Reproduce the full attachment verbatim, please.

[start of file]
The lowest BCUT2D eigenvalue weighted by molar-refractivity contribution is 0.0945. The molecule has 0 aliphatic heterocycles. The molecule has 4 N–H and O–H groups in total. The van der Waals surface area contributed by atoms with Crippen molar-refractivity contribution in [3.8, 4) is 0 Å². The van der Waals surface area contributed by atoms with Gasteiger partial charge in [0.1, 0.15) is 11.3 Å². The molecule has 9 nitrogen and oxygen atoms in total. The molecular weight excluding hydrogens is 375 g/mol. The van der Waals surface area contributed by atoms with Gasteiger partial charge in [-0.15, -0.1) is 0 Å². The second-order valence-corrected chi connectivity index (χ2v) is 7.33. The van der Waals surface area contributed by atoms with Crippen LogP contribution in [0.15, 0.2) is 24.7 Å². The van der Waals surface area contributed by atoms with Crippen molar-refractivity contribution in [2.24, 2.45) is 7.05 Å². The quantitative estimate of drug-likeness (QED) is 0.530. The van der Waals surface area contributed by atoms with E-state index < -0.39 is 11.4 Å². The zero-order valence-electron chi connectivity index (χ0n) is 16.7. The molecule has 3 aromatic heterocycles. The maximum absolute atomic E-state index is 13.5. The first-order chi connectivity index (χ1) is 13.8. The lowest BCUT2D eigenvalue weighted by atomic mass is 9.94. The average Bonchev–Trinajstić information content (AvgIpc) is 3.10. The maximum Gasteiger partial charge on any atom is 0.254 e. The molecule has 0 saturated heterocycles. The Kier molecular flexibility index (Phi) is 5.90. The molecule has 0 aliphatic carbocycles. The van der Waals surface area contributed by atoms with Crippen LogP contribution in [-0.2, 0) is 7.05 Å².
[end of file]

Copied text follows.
The lowest BCUT2D eigenvalue weighted by molar-refractivity contribution is 0.0945. The molecule has 0 aliphatic heterocycles. The molecule has 4 N–H and O–H groups in total. The van der Waals surface area contributed by atoms with Crippen molar-refractivity contribution in [3.8, 4) is 0 Å². The van der Waals surface area contributed by atoms with Gasteiger partial charge in [0.1, 0.15) is 11.3 Å². The molecule has 9 nitrogen and oxygen atoms in total. The molecular weight excluding hydrogens is 375 g/mol. The van der Waals surface area contributed by atoms with Gasteiger partial charge in [-0.15, -0.1) is 0 Å². The second-order valence-corrected chi connectivity index (χ2v) is 7.33. The van der Waals surface area contributed by atoms with Crippen LogP contribution in [0.15, 0.2) is 24.7 Å². The van der Waals surface area contributed by atoms with Crippen molar-refractivity contribution in [2.24, 2.45) is 7.05 Å². The quantitative estimate of drug-likeness (QED) is 0.530. The van der Waals surface area contributed by atoms with E-state index < -0.39 is 11.4 Å². The zero-order valence-electron chi connectivity index (χ0n) is 16.7. The molecule has 3 aromatic heterocycles. The maximum absolute atomic E-state index is 13.5. The first-order chi connectivity index (χ1) is 13.8. The lowest BCUT2D eigenvalue weighted by atomic mass is 9.94. The average Bonchev–Trinajstić information content (AvgIpc) is 3.10. The maximum Gasteiger partial charge on any atom is 0.254 e. The molecule has 0 saturated heterocycles. The Kier molecular flexibility index (Phi) is 5.90. The molecule has 0 aliphatic carbocycles. The van der Waals surface area contributed by atoms with Crippen LogP contribution in [-0.2, 0) is 7.05 Å².